A snapshot of genetic and epigenetic basis of arrhythmia and heart failure
- 1Regeneration and Ageing Lab, Experimental Center of Life Sciences and Innovative Drug Research Center, School of Life Science, Shanghai University, Shanghai, China
- 2Shanghai Key Laboratory of Bio-Energy Crops, School of Life Science, Shanghai University, Shanghai, China
- 3Division Heart and Lungs, Department of Cardiology, University Medical Center Utrecht, Utrecht, Netherlands
- 4Cardiovascular Research Institute, Beth Israel Deaconess Medical Center, Harvard Medical School, Harvard University, Boston, MA, USA
- 5Department of Cardiology, Shanghai Chest Hospital, Shanghai Jiao Tong University, Shanghai, China
The incidence of cardiac arrhythmia and heart failure continues to rapidly increase, leading to a growing epidemic which constitutes a serious financial burden for society (Chugh et al., 2014; Melman et al., 2014). Despite the standard therapeutic strategies to treat adverse cardiac remodeling that precedes the development of arrhythmia and overt heart failure, their prevalence is still increasing and their morbidity and mortality have not been largely improved (Melman et al., 2014; Sardar et al., 2014). Continued and deeper understanding of the molecular mechanisms responsible for arrhythmia and heart failure will help identify novel effective therapies.
In the past few years, research has implicated the contribution of genetic and epigenetic factors to arrhythmia and heart failure. This research hot topic entitled “Genetic and epigenetic basis of arrhythmia and heart failure” provides a snapshot in this area. The 10 selected papers in this special research topic will enhance current understanding of the genetic and epigenetic basis of arrhythmia and heart failure, and also will expand our knowledge on novel interventions.
In this issue, genetic aspects of arrhythmia were described by 3 different groups. Crump and Abbott (2014) provided an update about arrhythmogenic KCNE gene variants and their roles, Nielsen et al., (2013) showed that the Ito regulatory subunit Klf15 was not associated with early-onset long atrial fibrillation in their cohort. Besides familial atrial fibrillation, genome wide association studies (GWAS) have identified common variants in the general population for atrial fibrillation. Yao et al. (2014) gave an overview on the paired-like homeodomain 2, which was identified as a common variant to be involved in atrial fibrillation, highlighting the potential of paired-like homeodomain 2 as a new therapeutic target.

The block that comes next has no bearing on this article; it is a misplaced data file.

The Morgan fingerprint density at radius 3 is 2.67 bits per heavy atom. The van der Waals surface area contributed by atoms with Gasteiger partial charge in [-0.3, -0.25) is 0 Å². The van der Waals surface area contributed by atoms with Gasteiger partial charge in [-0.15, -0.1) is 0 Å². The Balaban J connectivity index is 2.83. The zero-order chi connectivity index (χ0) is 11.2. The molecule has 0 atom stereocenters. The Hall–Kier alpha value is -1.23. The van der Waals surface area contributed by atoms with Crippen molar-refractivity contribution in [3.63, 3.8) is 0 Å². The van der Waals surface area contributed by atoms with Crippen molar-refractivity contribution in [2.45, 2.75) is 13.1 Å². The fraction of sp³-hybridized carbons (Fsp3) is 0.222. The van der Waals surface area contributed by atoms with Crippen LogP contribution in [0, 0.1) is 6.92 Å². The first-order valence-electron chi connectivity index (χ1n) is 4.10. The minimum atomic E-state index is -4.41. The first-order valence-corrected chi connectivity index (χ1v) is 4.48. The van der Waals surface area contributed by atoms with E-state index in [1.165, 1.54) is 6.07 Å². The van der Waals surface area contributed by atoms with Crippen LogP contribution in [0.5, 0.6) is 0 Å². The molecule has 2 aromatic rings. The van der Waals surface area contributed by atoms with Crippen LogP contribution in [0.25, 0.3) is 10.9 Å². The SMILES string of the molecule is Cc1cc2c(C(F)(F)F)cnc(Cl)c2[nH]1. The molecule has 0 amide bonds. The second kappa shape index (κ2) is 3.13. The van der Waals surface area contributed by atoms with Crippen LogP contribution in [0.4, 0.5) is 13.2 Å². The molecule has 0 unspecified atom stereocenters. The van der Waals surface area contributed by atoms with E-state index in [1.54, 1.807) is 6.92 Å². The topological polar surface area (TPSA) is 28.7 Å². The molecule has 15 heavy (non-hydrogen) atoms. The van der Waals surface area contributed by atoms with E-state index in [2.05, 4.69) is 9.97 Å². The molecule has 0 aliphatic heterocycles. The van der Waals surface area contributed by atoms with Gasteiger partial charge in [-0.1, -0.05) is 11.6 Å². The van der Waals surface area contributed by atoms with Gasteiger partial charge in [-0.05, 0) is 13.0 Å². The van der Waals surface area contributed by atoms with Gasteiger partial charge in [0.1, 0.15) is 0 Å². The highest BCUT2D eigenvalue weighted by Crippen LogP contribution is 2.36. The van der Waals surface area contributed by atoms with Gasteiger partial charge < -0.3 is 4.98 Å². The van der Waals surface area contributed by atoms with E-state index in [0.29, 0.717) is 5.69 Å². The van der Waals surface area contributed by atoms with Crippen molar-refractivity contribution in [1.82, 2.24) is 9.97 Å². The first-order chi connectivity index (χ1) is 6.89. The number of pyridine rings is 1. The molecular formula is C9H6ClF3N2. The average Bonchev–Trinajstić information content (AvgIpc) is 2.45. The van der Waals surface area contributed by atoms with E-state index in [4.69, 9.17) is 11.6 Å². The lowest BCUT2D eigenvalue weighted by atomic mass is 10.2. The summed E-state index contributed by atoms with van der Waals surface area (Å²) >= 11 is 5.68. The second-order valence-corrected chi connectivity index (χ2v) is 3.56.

Duygu et al. (2013) provided an outstanding overview about the genetics and epigenetics of arrhythmia and heart failure. Besides highlighting specific genetic mutations associated with heart failure, they also summarized epigenetic mechanisms including DNA methylation, ATP-dependent chromatin remodeling, histone modification and RNA-based mechanisms, highlighting the relationship among epigenetics, heart failure and arrhythmiaogenesis. Finally, they also introduced a discussion on the role of non-coding RNAs especially microRNAs (miRNAs, miRs) in heart failure and arrhythmia.